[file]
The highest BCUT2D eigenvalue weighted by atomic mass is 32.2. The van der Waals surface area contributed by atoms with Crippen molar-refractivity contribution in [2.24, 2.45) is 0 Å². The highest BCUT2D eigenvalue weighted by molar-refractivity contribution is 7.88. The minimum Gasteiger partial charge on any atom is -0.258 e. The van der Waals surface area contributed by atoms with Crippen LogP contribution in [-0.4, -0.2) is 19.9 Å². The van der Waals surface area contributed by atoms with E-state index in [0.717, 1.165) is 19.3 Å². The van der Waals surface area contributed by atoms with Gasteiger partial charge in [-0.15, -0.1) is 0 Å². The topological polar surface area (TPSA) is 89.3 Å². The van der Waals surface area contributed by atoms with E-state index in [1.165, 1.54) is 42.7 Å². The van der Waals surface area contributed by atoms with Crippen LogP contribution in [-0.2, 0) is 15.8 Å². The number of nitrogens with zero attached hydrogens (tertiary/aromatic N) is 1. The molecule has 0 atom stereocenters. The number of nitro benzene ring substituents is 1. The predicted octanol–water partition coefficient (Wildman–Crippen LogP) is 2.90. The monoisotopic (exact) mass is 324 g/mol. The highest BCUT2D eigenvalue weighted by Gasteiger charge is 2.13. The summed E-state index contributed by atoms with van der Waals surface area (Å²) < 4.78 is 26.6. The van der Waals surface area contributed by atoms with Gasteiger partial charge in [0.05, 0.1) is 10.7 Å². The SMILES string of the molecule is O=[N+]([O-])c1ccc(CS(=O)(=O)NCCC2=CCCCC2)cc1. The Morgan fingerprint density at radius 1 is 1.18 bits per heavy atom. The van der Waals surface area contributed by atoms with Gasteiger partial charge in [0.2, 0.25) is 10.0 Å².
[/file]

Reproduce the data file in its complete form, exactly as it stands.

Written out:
The highest BCUT2D eigenvalue weighted by atomic mass is 32.2. The van der Waals surface area contributed by atoms with Crippen molar-refractivity contribution in [2.24, 2.45) is 0 Å². The highest BCUT2D eigenvalue weighted by molar-refractivity contribution is 7.88. The minimum Gasteiger partial charge on any atom is -0.258 e. The van der Waals surface area contributed by atoms with Crippen LogP contribution in [-0.4, -0.2) is 19.9 Å². The van der Waals surface area contributed by atoms with E-state index in [0.717, 1.165) is 19.3 Å². The van der Waals surface area contributed by atoms with Gasteiger partial charge in [-0.15, -0.1) is 0 Å². The topological polar surface area (TPSA) is 89.3 Å². The van der Waals surface area contributed by atoms with E-state index in [1.165, 1.54) is 42.7 Å². The van der Waals surface area contributed by atoms with Crippen LogP contribution in [-0.2, 0) is 15.8 Å². The number of nitrogens with zero attached hydrogens (tertiary/aromatic N) is 1. The molecule has 0 atom stereocenters. The number of nitro benzene ring substituents is 1. The predicted octanol–water partition coefficient (Wildman–Crippen LogP) is 2.90. The monoisotopic (exact) mass is 324 g/mol. The highest BCUT2D eigenvalue weighted by Gasteiger charge is 2.13. The summed E-state index contributed by atoms with van der Waals surface area (Å²) < 4.78 is 26.6. The van der Waals surface area contributed by atoms with Gasteiger partial charge in [0.05, 0.1) is 10.7 Å². The SMILES string of the molecule is O=[N+]([O-])c1ccc(CS(=O)(=O)NCCC2=CCCCC2)cc1. The Morgan fingerprint density at radius 1 is 1.18 bits per heavy atom. The van der Waals surface area contributed by atoms with Gasteiger partial charge in [0.2, 0.25) is 10.0 Å².